Member-supported news for Southern California
Play Live Radio
Next Up:
0:00
0:00
Available On Air Stations
Support for KPCC comes from:

Take Two for August 8, 2013

Ways to Subscribe
A house threatened by the Silver Fire, Wednesday, Aug. 7, 2013.
NBC4
A house threatened by the Silver Fire, Wednesday, Aug. 7, 2013.

Today on the show, we'll talk about a new report that says California's larger wildfires are due to climate change. We hear from a New York Times reporter about how Colorado farmers are cautiously growing hemp. In addition, New York is now offering parents low-interest loans to pay for childcare. Could that work in LA? Prison officials are questioning the motives of some of the hunger striking prisoners in California. Plus much more.

The past decade, California had three of the largest fire years on record. A new report by the state points to cause: climate change.
Quarantines didn't stop the psyllid from establishing itself across Southern California, but with such high stakes, what else can farmers do?
Inmates say they are protesting the use of solitary confinement, which they call inhumane. But corrections officials say some leaders of the protest head up violent prison gangs and aren't operating with the purest of motives.
The nine activists taken into custody two weeks ago after crossing into the U-S from Mexico were freed Wednesday afternoon in Tucson. Michel Marizco was there and reports that they may be free for now but their legal troubles have just begun.
Richmond is still struggling with underwater mortgages and foreclosed homes, so city officials came up with a plan to use eminent domain to seize the mortgages and reduce the amount still owed by homeowners. Now some major banks are suing the city, arguing that the plan is unconstitutional.
A pilot program, set up by City Council speaker and mayoral candidate Christine Quinn, will give 40 families a six-percent interest rate to finance up to $11,000 a year to pay for daycare.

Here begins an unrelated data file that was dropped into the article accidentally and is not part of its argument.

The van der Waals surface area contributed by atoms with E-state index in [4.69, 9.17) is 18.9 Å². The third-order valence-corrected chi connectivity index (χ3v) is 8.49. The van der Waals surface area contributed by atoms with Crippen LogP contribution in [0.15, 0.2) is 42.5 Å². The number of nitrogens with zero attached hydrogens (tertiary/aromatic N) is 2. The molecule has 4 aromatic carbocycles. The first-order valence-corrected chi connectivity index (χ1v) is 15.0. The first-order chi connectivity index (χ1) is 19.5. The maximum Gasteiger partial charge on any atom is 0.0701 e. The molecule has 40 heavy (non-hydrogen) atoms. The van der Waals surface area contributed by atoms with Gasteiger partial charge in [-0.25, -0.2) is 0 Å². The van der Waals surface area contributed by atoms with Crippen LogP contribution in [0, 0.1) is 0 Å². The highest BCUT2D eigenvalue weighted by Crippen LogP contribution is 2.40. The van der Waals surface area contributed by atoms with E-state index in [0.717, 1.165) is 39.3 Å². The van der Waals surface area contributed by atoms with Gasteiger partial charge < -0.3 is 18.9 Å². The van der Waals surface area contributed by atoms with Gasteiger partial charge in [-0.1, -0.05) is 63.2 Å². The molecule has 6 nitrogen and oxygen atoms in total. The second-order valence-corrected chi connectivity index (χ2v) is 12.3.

Next time you're in your car, pay attention to the various sounds your vehicle makes. Many of the sounds you hear inside your car are carefully engineered.
If you haven't been fortunate enough to get to Park City for the Sundance Film Festival, you're in luck this weekend. Sundance is bringing an offshoot to Los Angeles for the first time starting tonight.
It's time for State of Affairs, our look at politics throughout California. To help us with that, we're joined by KPCC political reporter Alice Walton and politics editor Oscar Garza.
From the Fronteras Desk, Kate Sheehy profiles a school in Southern Nevada struggling to meet the needs of its Latino student body.
Researchers are finding their presence there is having a surprising effect. In a roundabout way, the wolves of Yellowstone are giving a boost to the diets of Grizzly Bears.
The legalization of marijuana in Washington and Colorado has opened up new opportunities for farmers. Not to grow pot plants, but hemp, a related cannabis product that can be used in everything from cooking oils to clothing.
Schools have been pushing their start dates earlier and earlier. Some are starting almost a month before Labor Day, which has lost its place as the last summer weekend.
Every week we get your weekend conversation starters with Rico Gagliano and Brendan Newnam, the hosts of the Dinner Party Download podcast and radio show.
The snack-turned-prime course item made its debut at the Smorgasburg Festival in Brooklyn last weekend, and has a secret sauce with scallions and arugula.
Stay Connected